Dangerous drinking - why alcohol and fireworks don’t mix
Bonfire Night, the evening of the November 5th, happens once a year doesn’t it? It would seem not.
“In recent years we’ve seen a marked increase in the number of bonfires and firework displays held throughout every weekend in November, and even through December and into the New Year in some regions,” explains Jim, a Health and Safety Officer with East Sussex County Council. “It seems that people these days simply can’t get enough of them.”
Interestingly, alcohol sales also increase during this time of year.
Every year across the UK people are injured (sometimes even fatally), through being drunk while handling fireworks, or through getting too close to bonfires. The law states that fireworks must not be sold to anyone under the age of 18, but some unscrupulous retailers ignore this in a bid to maximise profits in a concentrated period of time.
“In Sussex last year we had several situations where 13 and 14 year olds were caught on CCTV buying fireworks and then buying cigarettes and alcohol from local shops, all in the same afternoon” explains Sue, of Sussex Police. “Irresponsible retailers should beware. Police in the South East – across the entire country, in fact – are cracking down on illegal selling of fireworks and alcohol. The two simply don’t mix. We expect a spate of firework-related injuries and crimes over the Christmas and New Year period this year.”
Public displays are less risky
Public firework displays have been found to be safer than firework parties held in people’s back gardens. This might seem obvious, given that most public displays are properly organised and sometimes supervised by police (with other emergency services being on standby, or even being present). But a key difference between public and home displays is the availability of alcohol on the night. If a fridge full of beers is only a few feet away, people are going to drink more, particularly when the party gets into full swing. In fact, research suggests that people drink alcohol at 90% of fireworks parties held in back gardens.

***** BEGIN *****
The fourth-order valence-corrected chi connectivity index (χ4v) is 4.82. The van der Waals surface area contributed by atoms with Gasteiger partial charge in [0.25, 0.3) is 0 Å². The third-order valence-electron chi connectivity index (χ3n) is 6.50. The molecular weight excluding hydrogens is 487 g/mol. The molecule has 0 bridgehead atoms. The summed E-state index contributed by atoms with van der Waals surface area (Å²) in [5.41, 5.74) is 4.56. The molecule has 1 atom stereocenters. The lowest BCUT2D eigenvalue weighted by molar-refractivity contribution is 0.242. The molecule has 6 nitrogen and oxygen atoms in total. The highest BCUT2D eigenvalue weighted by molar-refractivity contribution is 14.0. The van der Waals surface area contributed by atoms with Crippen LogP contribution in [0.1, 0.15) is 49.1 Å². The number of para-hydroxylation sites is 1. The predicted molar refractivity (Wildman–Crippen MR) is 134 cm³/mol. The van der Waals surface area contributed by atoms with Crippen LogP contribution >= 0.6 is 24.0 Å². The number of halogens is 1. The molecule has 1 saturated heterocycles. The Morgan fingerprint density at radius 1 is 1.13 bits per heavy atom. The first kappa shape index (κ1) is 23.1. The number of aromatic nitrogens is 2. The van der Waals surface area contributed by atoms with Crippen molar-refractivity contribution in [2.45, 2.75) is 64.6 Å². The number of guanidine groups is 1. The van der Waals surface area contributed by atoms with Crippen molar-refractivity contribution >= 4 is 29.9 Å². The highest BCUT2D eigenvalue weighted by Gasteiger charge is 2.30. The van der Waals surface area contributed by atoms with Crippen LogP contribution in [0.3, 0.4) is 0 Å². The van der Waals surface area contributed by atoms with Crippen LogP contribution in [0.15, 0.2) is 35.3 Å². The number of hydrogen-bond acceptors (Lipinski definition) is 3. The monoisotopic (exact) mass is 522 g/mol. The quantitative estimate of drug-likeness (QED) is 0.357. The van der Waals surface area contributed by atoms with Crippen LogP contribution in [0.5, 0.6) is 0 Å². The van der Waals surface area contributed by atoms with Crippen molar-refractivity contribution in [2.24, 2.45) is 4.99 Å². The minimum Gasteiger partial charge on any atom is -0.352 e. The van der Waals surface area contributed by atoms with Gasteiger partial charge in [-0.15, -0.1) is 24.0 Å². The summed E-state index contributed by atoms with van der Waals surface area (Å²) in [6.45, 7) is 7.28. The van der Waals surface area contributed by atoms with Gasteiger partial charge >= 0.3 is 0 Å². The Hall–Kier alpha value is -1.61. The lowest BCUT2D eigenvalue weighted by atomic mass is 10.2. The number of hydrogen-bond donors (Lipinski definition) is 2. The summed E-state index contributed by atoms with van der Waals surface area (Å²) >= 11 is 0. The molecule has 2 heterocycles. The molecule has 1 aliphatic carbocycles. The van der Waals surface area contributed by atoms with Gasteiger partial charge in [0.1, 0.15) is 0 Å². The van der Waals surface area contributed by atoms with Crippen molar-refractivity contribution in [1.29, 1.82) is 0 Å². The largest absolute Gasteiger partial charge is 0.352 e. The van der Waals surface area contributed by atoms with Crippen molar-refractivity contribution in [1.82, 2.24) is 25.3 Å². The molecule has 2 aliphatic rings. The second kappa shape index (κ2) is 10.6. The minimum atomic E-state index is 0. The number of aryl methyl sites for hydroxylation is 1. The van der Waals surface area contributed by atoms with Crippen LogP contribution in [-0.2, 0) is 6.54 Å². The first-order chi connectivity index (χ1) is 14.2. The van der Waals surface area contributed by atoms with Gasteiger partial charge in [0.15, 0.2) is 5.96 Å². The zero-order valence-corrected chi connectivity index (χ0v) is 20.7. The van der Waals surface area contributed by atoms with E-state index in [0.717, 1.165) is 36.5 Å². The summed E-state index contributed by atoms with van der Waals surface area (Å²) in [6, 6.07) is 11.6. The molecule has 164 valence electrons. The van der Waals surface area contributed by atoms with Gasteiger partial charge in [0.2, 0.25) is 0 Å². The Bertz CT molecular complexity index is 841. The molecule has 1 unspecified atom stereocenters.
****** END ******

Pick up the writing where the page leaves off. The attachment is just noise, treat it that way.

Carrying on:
Drinking and fireworks – basic safety advice:
- Never drink alcohol if you are setting off fireworks
- Nominate people who are not drinking alcohol to take charge of firework displays
- Keep guests who are drinking alcohol well away from fireworks
- Consider limiting the availability of alcohol until after the firework display
- Do not carry fireworks in your pocket to street parties or celebrations
“A survey showed that over 60% of respondents said that people setting off fireworks (as part of back garden parties/displays) had drunk at least two to three units of alcohol,” explains Simone, a mother of three, whose nine year old daughter Clara suffered severe burns at a firework display. “This increases the risk of injury and makes adults less able to supervise children properly during the display. Every time I look at Clara I feel disgusted with myself for failing to stop my ex-husband, Miles, drinking copious amounts of beer on the night of the fireworks accident.”
The clear message, going into the Christmas and New Year period, is that alcohol and fireworks don’t mix.